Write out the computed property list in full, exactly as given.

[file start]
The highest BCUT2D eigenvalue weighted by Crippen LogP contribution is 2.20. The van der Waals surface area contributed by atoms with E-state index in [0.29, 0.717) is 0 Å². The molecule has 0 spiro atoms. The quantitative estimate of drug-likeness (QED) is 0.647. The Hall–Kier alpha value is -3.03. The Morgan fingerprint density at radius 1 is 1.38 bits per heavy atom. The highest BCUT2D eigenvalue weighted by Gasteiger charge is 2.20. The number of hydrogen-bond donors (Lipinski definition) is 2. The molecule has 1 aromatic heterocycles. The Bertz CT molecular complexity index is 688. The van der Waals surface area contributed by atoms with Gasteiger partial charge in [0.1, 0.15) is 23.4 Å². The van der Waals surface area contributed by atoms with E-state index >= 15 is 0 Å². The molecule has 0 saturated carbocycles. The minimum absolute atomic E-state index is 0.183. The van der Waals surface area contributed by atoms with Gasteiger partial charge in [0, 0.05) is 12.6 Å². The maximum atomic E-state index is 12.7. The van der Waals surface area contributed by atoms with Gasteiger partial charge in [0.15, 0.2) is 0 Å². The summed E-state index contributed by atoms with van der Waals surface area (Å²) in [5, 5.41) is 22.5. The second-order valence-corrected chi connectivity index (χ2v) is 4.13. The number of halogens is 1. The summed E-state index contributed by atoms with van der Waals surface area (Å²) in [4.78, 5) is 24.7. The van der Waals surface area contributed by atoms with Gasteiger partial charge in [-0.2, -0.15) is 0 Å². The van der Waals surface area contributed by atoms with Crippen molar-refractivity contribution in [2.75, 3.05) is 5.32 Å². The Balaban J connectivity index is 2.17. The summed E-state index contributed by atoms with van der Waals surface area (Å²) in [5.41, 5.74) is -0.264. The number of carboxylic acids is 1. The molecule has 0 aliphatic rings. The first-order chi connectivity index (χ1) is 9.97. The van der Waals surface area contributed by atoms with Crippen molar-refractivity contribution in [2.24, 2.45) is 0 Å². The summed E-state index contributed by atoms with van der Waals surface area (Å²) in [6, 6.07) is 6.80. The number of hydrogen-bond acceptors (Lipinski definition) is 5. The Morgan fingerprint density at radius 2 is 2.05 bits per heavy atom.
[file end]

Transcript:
The highest BCUT2D eigenvalue weighted by Crippen LogP contribution is 2.20. The van der Waals surface area contributed by atoms with E-state index in [0.29, 0.717) is 0 Å². The molecule has 0 spiro atoms. The quantitative estimate of drug-likeness (QED) is 0.647. The Hall–Kier alpha value is -3.03. The Morgan fingerprint density at radius 1 is 1.38 bits per heavy atom. The highest BCUT2D eigenvalue weighted by Gasteiger charge is 2.20. The number of hydrogen-bond donors (Lipinski definition) is 2. The molecule has 1 aromatic heterocycles. The Bertz CT molecular complexity index is 688. The van der Waals surface area contributed by atoms with Gasteiger partial charge in [0.1, 0.15) is 23.4 Å². The van der Waals surface area contributed by atoms with E-state index >= 15 is 0 Å². The molecule has 0 saturated carbocycles. The minimum absolute atomic E-state index is 0.183. The van der Waals surface area contributed by atoms with Gasteiger partial charge in [0, 0.05) is 12.6 Å². The maximum atomic E-state index is 12.7. The van der Waals surface area contributed by atoms with Gasteiger partial charge in [0.15, 0.2) is 0 Å². The summed E-state index contributed by atoms with van der Waals surface area (Å²) in [5, 5.41) is 22.5. The second-order valence-corrected chi connectivity index (χ2v) is 4.13. The number of halogens is 1. The summed E-state index contributed by atoms with van der Waals surface area (Å²) in [4.78, 5) is 24.7. The van der Waals surface area contributed by atoms with Gasteiger partial charge in [-0.2, -0.15) is 0 Å². The van der Waals surface area contributed by atoms with Crippen molar-refractivity contribution in [2.75, 3.05) is 5.32 Å². The Balaban J connectivity index is 2.17. The summed E-state index contributed by atoms with van der Waals surface area (Å²) in [5.41, 5.74) is -0.264. The number of carboxylic acids is 1. The molecule has 0 aliphatic rings. The first-order chi connectivity index (χ1) is 9.97. The van der Waals surface area contributed by atoms with Crippen molar-refractivity contribution in [2.24, 2.45) is 0 Å². The summed E-state index contributed by atoms with van der Waals surface area (Å²) in [6, 6.07) is 6.80. The number of hydrogen-bond acceptors (Lipinski definition) is 5. The Morgan fingerprint density at radius 2 is 2.05 bits per heavy atom.